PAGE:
Now that’s super basic. I’ve seen friends cook prawns with gata and kare-kare. They are mountain cooking gods.

Part 2 is coming up in a few days. 😀

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Mga Kwentong Padulas: Mt. Candalaga, Compostela Valley

Note: All photos are owned by our group’s official outdoor gearhead / photographer Cecil Morella. Cheers to you, Paps! 

This update means I’m finally out of Kansai (missed the earthquake by a few hours, thank yeezuuus) and I’m trading some precious snooze time to write what’s been due since early November. Delayed report: we are finally done with the induction climb at Mt. Candalaga. I have no words for this mountain.

No–actually, I have a lot. There’s a famous Bukowski quote that says: Find what you love and let it kill you. It’s obviously figurative, unless you love guns, cigarettes, or a psychopathic ex-neurosurgeon who likes experimenting on people.

But Candalaga, my goodness, it will kill you.

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See what I mean?

The summit elevation is only at 2,116 MASL, the trail distance a measly 8.25 kilometers, and the trekking type, according to our itinerary, is 30% upstream river crossing, 30% ascent, 40% descent, 0% chill. On a normal day, you would cover this distance by just walking around The Fort or Makati–but by Maragusan, Compostela Valley standards, three whole days.

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Looking back, the only painless time we probably had was the scenic walk from New Albay Elementary School to the trailhead. After that, it was @$C@Q_*&%^ &^@!!!!

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Day 1 is an 80% river trek and the few short breaks I got from it were wicked roped verticals, including one instance when I just held my breath and dangled from a tree. There are two ways to picture the situation: 1. just hanging on for your own dear life, no biggie, or 2. like holding the world in its entirety. Cup is half full or half empty. Choose na lang.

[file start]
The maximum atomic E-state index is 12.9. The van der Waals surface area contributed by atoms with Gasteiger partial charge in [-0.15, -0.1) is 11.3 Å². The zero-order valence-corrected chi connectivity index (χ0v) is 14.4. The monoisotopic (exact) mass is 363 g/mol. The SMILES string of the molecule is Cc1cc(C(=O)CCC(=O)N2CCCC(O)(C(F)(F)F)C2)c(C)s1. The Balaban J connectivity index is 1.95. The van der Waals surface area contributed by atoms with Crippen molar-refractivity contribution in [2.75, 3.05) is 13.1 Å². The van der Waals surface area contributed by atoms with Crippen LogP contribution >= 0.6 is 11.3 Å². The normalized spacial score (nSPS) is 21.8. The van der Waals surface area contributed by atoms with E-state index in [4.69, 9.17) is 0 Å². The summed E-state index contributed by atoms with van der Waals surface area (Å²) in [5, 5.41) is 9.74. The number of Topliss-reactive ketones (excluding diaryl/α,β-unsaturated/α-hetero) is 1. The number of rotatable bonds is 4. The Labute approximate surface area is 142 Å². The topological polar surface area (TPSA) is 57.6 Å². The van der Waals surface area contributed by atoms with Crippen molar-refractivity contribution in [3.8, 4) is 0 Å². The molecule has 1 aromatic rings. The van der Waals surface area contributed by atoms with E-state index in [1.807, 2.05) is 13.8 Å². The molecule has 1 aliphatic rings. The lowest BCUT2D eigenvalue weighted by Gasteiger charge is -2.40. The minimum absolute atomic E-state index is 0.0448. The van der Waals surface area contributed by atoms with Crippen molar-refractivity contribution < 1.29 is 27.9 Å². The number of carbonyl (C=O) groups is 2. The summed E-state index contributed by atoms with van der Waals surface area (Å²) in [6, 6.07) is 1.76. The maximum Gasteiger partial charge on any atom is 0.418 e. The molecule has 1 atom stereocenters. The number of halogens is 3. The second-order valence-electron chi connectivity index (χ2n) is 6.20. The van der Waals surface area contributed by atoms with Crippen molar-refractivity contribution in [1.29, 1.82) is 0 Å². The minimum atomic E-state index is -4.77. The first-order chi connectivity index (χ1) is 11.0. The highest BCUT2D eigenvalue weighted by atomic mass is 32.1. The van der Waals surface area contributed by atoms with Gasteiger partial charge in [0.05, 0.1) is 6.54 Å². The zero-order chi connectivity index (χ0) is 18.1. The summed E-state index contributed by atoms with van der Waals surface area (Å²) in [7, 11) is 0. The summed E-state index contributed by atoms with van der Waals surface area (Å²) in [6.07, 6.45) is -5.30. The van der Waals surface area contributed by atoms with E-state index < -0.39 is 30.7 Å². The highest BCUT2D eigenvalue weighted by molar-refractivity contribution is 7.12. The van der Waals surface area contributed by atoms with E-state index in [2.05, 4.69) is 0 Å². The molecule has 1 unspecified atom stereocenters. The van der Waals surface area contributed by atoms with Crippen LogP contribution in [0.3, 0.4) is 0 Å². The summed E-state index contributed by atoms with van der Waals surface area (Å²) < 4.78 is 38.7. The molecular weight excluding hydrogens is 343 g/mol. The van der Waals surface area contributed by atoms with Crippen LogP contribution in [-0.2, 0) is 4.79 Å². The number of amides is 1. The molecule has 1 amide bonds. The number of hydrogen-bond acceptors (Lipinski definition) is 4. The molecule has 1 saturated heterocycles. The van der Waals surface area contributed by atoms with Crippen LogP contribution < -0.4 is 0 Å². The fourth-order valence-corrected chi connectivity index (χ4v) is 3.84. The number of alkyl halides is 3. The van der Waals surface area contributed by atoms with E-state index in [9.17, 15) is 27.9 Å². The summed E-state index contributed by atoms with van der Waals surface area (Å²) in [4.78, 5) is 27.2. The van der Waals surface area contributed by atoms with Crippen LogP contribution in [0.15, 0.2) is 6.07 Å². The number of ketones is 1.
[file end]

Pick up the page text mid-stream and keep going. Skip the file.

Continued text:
Two seconds from tree-assisted airwalk and I found a nice little root to clip my foot on and then pulled myself up. I have no idea why I found it appropriate and so completely necessary to look down right after, but the whole act did send a nice chill up my spine. Had my arms failed me and the scenario would’ve been similar to an ugly piece of pakwan.

Broken watermelon on ground

Get it?

The 8-hour ordeal included having to throw my pack off several times to get across some boulders, because there are things I have to live with like short legs and poor genes. All in all, we passed by 15 waterfalls beginning with Marangig and ending in Tagbibinta (end of trek). 

In several occasions, I stopped at dead ends–thought I’ve gone off trail–only to realize that the dirt wall in front of me is the trail. Really—I mean reaaaaallyyy, how many times did we have to say ‘Bahala na si Batman’ in our short, inconsequential lives and there I was trying to Spiderman-the-shit out of a mountain. Kaya nag homo sapien ‘di ba? Bipedal. Kailangan pa ba magpa-tubo ng extrang paa sa ilalim ng boobs? 

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Down from the summit on the second day and we had a taste of rain, mud, and a night trek that spared some from the ghastly view of deep ravines. I learned not to trust rocks too much after Day 1, but on Day 2, my goodness, I learned that logs are no better. No matter how solid they look, logs can collapse faster than your heart post-break-up and they be as soft as motherfucking cotton candies from Dante’s hell. Excuse the mixed-metaphors. I can’t help it. 

By then end of Day 2, my limbs felt like jello, my trail food was almost out—even a double serving of rice didn’t do the magic. I was fucking done. 

And then, there was Day 3. Still. More. Rope. Work. 

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These fuckers burned my hands so bad, I couldn’t use them to write, or shampoo, or do laundry for a good two days. I always say, what’s done is done, but up to this day, I regret not learning how to use gloves even after three training climbs.